Fourier transforms are famous as they turn convolution of two functions into multiplication.

Do there exist integral transforms which in a similar way turn function composition into multiplication?

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    $\begingroup$ An operation turned into multiplication by an integral transform must be commutative and linear in both factors. Function composition is neither. $\endgroup$ – Professor Vector Jul 10 '17 at 13:01
  • $\begingroup$ What if we allow to take them to a vector space somehow? Matrices don't need to be commutative. $\endgroup$ – mathreadler Jul 10 '17 at 13:54

Lets start with the following assumptions on $\mathcal L$:

  1. $\mathcal L:D \to\Bbb R^\Bbb R$ is linear on its domain $D\subset \Bbb R^\Bbb R$. $D$ is a linear subspace of $\Bbb R^\Bbb R$.
  2. If $f,g \in D$ then $f\circ g\in D$ and $\mathcal L(f\circ g) = \mathcal L(f)\cdot \mathcal L(g)$.

The form of $\mathcal L$ is strongly limited by how big $D$ is. Consider the following statements:

Assume a constant function $c$ is in $D$, then: $$\mathcal L( c ) = \mathcal L(c \circ 0) = \mathcal L(c) \cdot \mathcal L(0)=0$$ so all constant functions must be sent to $0$. If one constant function is in $D$ then all are, further if the identity is in $D$ then translations by $x$, written $\tau_x= \mathrm{id}+c_x$, are in $D$ also and $$\mathcal L(f\circ \mathrm{id})=\mathcal L(f)\cdot \mathcal L(\mathrm{id})=\mathcal L(f), \quad \mathcal L(f\circ \tau_x) = \mathcal L(f)\cdot \mathcal L(\mathrm{id}+c_x)=\mathcal L(f)$$ so $\mathcal L(\mathrm{id})$ must be idempotent and multiplication with it must be identity on $\mathrm{im}(\mathcal L)$. Further the image of any function has to be translation invariant.

This implies that any compactly supported function with bounded image must be sent to zero as there must be $x$ so that $g\circ \tau_x \circ g$ is constant in this case. If you want $\mathcal L$ to have strong continuity properties, like for example if $g_\alpha\to g$ uniformly on compacta then $\mathcal L(g_\alpha)\to\mathcal L(g)$, this gives you that $\mathcal L$ must be zero, provided you have enough compactly supported functions in $D$.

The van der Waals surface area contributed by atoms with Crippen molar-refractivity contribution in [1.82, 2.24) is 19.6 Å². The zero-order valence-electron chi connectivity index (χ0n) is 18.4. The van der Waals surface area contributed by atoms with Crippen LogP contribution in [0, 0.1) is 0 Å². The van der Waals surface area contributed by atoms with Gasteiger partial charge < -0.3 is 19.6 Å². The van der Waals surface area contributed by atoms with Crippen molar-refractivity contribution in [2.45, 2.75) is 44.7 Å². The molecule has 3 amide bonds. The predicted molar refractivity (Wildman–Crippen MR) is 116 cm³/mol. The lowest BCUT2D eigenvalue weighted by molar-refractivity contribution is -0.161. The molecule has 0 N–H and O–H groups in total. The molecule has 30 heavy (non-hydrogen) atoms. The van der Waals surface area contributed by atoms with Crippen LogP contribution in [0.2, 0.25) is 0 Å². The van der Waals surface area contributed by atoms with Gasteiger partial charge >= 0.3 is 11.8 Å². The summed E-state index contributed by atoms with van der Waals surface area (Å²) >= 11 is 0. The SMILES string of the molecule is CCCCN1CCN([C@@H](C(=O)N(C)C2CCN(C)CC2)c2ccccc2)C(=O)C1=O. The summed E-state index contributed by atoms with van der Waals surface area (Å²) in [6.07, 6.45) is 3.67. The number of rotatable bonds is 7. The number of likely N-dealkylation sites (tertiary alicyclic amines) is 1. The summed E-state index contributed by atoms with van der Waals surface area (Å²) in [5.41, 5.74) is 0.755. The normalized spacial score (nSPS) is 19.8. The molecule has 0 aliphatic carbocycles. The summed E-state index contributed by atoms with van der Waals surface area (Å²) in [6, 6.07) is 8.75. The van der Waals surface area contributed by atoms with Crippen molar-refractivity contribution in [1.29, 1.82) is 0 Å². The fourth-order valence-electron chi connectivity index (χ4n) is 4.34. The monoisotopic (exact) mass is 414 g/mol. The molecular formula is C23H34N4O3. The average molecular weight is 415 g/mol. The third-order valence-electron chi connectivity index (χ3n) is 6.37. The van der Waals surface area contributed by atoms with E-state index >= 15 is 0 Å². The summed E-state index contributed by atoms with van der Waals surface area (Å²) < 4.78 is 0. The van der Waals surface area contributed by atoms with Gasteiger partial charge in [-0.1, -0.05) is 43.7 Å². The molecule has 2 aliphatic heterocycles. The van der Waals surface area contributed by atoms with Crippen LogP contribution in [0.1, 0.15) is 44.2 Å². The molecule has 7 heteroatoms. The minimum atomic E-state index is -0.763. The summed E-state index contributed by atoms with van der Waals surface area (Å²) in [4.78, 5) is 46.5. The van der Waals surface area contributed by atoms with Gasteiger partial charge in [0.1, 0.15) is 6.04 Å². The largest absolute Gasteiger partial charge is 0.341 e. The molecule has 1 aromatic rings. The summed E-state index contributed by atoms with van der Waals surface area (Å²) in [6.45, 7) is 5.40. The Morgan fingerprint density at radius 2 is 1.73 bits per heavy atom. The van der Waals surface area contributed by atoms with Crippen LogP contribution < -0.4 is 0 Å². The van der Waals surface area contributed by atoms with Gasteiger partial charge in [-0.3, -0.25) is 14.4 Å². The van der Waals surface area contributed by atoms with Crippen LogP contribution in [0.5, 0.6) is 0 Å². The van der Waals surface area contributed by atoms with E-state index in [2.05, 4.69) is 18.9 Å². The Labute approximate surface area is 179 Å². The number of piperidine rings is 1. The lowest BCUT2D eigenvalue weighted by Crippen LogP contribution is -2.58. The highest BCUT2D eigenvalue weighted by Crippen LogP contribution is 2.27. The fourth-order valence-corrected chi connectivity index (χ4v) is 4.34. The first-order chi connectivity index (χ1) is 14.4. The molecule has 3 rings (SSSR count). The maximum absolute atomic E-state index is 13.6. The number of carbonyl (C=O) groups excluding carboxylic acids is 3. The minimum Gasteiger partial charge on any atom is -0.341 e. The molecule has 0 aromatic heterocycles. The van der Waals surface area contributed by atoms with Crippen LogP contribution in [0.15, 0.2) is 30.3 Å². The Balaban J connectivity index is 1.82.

So four "nice" conditions conflict to kill $\mathcal L$:

  1. The identity is in $D$.
  2. The constant functions are in $D$.
  3. There are enough compactly supported functions in $D$.
  4. $\mathcal L$ has relatively nice continuity properties.

There exist plenty of trivial non-zero $\mathcal L$ that do not have these four properties, for example if $D$ consists only of constant functions or of multiples of identity then the algebra with $\circ$ is homomorphic to $\Bbb R$.

Looking for a non-trivial non-zero $\mathcal L$ you should cross off a few of list elements. For example you could have $D= \mathrm{Aut}(\Bbb R)$, ie homeomorphisms $\Bbb R\to \Bbb R$ (this is closed under $\circ$). Another case could be $D=C_c(\Bbb R)$, that is compactly supported continuous functions. You can play around in similar ways to here to see some possibly interesting things, ie how can you model translations using only composition of elements in $C_c(\Bbb R)$?

  • $\begingroup$ what is $\mathbb R ^\mathbb R$ $\endgroup$ – mathreadler Jul 10 '17 at 12:43
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    $\begingroup$ @mathreadler $\mathbb{R}^\mathbb{R}$ denotes the functions $\mathbb{R}\to\mathbb{R}$. More generally, $A^B$ are the functions $B\to A$. $\endgroup$ – haemi Jul 10 '17 at 13:06
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    $\begingroup$ $\Bbb R^\Bbb R = \{ f: \Bbb R\to \Bbb R\}$, here we can give this space the structure of an $\Bbb R$-algebra. I sort of ignore the question of what topology we want to give this space with the assumption that the more important $D$ will have some kind of a natural topology on it. $\endgroup$ – s.harp Jul 10 '17 at 13:11

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